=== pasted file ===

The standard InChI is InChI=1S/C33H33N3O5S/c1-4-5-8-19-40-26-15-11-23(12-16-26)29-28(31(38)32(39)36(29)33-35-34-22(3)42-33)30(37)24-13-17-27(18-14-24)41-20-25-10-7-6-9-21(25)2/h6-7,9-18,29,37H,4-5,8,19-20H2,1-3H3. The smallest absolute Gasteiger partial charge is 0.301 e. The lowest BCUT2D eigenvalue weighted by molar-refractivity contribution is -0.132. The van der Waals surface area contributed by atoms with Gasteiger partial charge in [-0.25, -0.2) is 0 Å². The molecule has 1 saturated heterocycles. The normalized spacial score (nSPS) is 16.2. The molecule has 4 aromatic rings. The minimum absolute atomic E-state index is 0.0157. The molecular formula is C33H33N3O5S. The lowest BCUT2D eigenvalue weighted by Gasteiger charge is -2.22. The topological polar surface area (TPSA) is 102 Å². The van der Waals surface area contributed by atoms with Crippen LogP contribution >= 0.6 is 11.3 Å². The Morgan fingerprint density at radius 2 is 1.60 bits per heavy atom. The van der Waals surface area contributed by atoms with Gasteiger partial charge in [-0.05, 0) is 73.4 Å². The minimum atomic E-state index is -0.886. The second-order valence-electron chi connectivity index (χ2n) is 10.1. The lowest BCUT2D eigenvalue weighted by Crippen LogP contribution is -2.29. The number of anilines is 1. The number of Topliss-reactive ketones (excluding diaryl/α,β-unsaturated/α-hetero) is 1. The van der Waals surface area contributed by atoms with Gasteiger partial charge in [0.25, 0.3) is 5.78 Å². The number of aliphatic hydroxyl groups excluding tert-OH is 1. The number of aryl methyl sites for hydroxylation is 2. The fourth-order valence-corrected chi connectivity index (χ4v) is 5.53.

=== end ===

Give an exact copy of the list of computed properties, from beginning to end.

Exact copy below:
The standard InChI is InChI=1S/C33H33N3O5S/c1-4-5-8-19-40-26-15-11-23(12-16-26)29-28(31(38)32(39)36(29)33-35-34-22(3)42-33)30(37)24-13-17-27(18-14-24)41-20-25-10-7-6-9-21(25)2/h6-7,9-18,29,37H,4-5,8,19-20H2,1-3H3. The smallest absolute Gasteiger partial charge is 0.301 e. The lowest BCUT2D eigenvalue weighted by molar-refractivity contribution is -0.132. The van der Waals surface area contributed by atoms with Gasteiger partial charge in [-0.25, -0.2) is 0 Å². The molecule has 1 saturated heterocycles. The normalized spacial score (nSPS) is 16.2. The molecule has 4 aromatic rings. The minimum absolute atomic E-state index is 0.0157. The molecular formula is C33H33N3O5S. The lowest BCUT2D eigenvalue weighted by Gasteiger charge is -2.22. The topological polar surface area (TPSA) is 102 Å². The van der Waals surface area contributed by atoms with Crippen LogP contribution >= 0.6 is 11.3 Å². The Morgan fingerprint density at radius 2 is 1.60 bits per heavy atom. The van der Waals surface area contributed by atoms with Gasteiger partial charge in [-0.05, 0) is 73.4 Å². The minimum atomic E-state index is -0.886. The second-order valence-electron chi connectivity index (χ2n) is 10.1. The lowest BCUT2D eigenvalue weighted by Crippen LogP contribution is -2.29. The number of anilines is 1. The number of Topliss-reactive ketones (excluding diaryl/α,β-unsaturated/α-hetero) is 1. The van der Waals surface area contributed by atoms with Gasteiger partial charge in [0.25, 0.3) is 5.78 Å². The number of aliphatic hydroxyl groups excluding tert-OH is 1. The number of aryl methyl sites for hydroxylation is 2. The fourth-order valence-corrected chi connectivity index (χ4v) is 5.53.